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PROEM.

First Day

Second Day

Third Day

Fourth Day

Fifth Day

Sixth Day

Seventh Day

Eighth Day

Ninth Day

    Introduction

    Novel I

    Novel II

    Novel III

    Novel IV

    Novel V

    Novel VI

    Novel VII

    Novel VIII

    Novel IX

    Novel X

    Conclusion

Tenth Day

The Author's Epilogue

The Decameron - Ninth Day - Novel IV

[Voice: neifile]
[001] Cecco, son of Messer Fortarrigo, loses his all at play at Buonconvento, besides the money of Cecco, son of Messer Angiulieri; whom, running after him in his shirt and crying out that he has robbed him, he causes to be taken by peasants: he then puts on his clothes, mounts his palfrey, and leaves him to follow in his shirt.

[Voice: author]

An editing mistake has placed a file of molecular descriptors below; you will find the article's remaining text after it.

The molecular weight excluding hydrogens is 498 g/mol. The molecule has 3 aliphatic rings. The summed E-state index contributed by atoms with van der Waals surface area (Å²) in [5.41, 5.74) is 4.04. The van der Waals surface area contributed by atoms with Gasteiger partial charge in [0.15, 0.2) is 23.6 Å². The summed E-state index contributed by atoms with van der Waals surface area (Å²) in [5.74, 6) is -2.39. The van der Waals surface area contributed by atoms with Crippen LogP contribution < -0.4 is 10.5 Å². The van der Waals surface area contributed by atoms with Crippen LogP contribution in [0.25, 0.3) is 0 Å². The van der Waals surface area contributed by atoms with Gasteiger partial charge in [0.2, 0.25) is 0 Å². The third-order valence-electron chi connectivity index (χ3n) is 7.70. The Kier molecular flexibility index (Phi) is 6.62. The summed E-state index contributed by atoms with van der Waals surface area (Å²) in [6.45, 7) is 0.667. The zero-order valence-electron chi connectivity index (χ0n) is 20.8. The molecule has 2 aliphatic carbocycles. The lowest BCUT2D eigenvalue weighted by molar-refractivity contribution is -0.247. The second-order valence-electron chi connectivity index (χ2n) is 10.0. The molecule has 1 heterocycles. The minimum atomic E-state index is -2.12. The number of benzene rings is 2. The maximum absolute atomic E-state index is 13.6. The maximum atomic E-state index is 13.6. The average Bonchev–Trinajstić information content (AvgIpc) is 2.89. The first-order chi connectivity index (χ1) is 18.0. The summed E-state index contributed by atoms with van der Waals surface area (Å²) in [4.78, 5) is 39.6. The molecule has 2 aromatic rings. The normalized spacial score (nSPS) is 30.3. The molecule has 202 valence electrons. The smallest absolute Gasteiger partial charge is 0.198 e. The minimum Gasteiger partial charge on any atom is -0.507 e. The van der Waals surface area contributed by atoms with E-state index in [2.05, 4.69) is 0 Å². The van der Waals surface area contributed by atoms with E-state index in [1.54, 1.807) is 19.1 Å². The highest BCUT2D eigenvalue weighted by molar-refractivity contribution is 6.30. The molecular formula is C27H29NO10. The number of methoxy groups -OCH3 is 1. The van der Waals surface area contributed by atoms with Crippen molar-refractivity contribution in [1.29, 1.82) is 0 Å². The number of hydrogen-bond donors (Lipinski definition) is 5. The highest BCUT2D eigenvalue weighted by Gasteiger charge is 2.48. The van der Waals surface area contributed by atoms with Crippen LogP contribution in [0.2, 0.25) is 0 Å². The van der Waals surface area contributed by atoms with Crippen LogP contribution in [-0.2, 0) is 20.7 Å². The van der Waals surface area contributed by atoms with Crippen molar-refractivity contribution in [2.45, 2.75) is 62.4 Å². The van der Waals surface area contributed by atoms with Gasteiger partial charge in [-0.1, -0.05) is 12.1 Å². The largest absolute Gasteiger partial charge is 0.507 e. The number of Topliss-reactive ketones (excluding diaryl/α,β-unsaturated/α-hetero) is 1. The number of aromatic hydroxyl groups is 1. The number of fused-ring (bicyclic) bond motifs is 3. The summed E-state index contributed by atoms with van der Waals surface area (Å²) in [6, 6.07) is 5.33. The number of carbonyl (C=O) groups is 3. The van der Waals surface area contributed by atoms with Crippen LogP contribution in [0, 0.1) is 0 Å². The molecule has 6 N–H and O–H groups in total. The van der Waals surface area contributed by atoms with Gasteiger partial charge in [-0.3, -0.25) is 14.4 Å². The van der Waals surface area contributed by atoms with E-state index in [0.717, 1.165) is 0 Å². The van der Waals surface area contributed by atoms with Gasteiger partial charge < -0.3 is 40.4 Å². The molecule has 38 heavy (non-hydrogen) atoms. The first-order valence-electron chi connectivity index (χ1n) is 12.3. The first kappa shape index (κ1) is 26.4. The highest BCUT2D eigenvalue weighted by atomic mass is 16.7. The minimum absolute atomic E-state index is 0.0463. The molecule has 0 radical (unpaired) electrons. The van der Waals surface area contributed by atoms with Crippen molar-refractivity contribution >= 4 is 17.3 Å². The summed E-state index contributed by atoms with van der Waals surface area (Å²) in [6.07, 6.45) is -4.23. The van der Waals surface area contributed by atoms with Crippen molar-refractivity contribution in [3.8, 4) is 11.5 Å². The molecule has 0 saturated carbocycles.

[002] All the company laughed beyond measure to hear what Calandrino said touching his wife: but, when Filostrato had done, Neifile, being bidden by the queen, thus began:

[Voice: neifile]
[003] Noble ladies, were it not more difficult for men to evince their good sense and virtue than their folly and their vice, many would labour in vain to set bounds to their flow of words: whereof you have had a most conspicuous example in poor blundering Calandrino, who, for the better cure of that with which in his simplicity he supposed himself to be afflicted, had no sort of need to discover in public his wife's secret pleasures. [004] Which affair has brought to my mind one that fell out contrariwise, inasmuch as the guile of one discomfited the good sense of another to the grievous loss and shame of the discomfited: the manner whereof I am minded to relate to you.

[Voice: neifile]